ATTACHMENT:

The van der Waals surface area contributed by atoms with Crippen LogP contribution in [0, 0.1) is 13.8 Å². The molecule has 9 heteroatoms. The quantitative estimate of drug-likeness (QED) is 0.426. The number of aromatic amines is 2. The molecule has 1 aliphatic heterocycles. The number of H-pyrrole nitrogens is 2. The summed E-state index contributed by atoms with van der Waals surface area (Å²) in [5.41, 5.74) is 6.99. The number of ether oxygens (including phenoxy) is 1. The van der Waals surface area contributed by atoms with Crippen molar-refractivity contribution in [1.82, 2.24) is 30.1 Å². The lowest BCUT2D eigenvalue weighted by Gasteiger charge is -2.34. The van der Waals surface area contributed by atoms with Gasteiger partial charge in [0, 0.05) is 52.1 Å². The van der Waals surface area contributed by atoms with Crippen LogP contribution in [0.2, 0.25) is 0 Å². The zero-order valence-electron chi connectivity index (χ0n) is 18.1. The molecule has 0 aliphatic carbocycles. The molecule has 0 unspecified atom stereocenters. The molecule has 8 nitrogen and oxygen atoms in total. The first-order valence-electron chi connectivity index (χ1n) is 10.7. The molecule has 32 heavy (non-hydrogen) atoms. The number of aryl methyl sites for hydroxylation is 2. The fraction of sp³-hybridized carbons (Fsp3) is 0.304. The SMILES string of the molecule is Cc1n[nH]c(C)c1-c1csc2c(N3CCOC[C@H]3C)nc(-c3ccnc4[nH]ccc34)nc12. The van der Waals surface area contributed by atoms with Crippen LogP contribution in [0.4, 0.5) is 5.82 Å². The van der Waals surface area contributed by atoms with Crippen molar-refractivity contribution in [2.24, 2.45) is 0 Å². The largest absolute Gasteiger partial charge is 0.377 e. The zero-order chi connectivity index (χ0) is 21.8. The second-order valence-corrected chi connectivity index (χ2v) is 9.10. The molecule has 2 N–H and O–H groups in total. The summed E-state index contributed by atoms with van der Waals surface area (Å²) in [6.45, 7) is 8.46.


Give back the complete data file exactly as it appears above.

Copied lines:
The van der Waals surface area contributed by atoms with Crippen LogP contribution in [0, 0.1) is 13.8 Å². The molecule has 9 heteroatoms. The quantitative estimate of drug-likeness (QED) is 0.426. The number of aromatic amines is 2. The molecule has 1 aliphatic heterocycles. The number of H-pyrrole nitrogens is 2. The summed E-state index contributed by atoms with van der Waals surface area (Å²) in [5.41, 5.74) is 6.99. The number of ether oxygens (including phenoxy) is 1. The van der Waals surface area contributed by atoms with Crippen molar-refractivity contribution in [1.82, 2.24) is 30.1 Å². The lowest BCUT2D eigenvalue weighted by Gasteiger charge is -2.34. The van der Waals surface area contributed by atoms with Gasteiger partial charge in [0, 0.05) is 52.1 Å². The van der Waals surface area contributed by atoms with Crippen LogP contribution in [0.2, 0.25) is 0 Å². The zero-order valence-electron chi connectivity index (χ0n) is 18.1. The molecule has 0 aliphatic carbocycles. The molecule has 0 unspecified atom stereocenters. The molecule has 8 nitrogen and oxygen atoms in total. The first-order valence-electron chi connectivity index (χ1n) is 10.7. The molecule has 32 heavy (non-hydrogen) atoms. The number of aryl methyl sites for hydroxylation is 2. The fraction of sp³-hybridized carbons (Fsp3) is 0.304. The SMILES string of the molecule is Cc1n[nH]c(C)c1-c1csc2c(N3CCOC[C@H]3C)nc(-c3ccnc4[nH]ccc34)nc12. The van der Waals surface area contributed by atoms with Crippen LogP contribution in [0.4, 0.5) is 5.82 Å². The van der Waals surface area contributed by atoms with Crippen molar-refractivity contribution in [2.24, 2.45) is 0 Å². The largest absolute Gasteiger partial charge is 0.377 e. The zero-order chi connectivity index (χ0) is 21.8. The second-order valence-corrected chi connectivity index (χ2v) is 9.10. The molecule has 2 N–H and O–H groups in total. The summed E-state index contributed by atoms with van der Waals surface area (Å²) in [6.45, 7) is 8.46.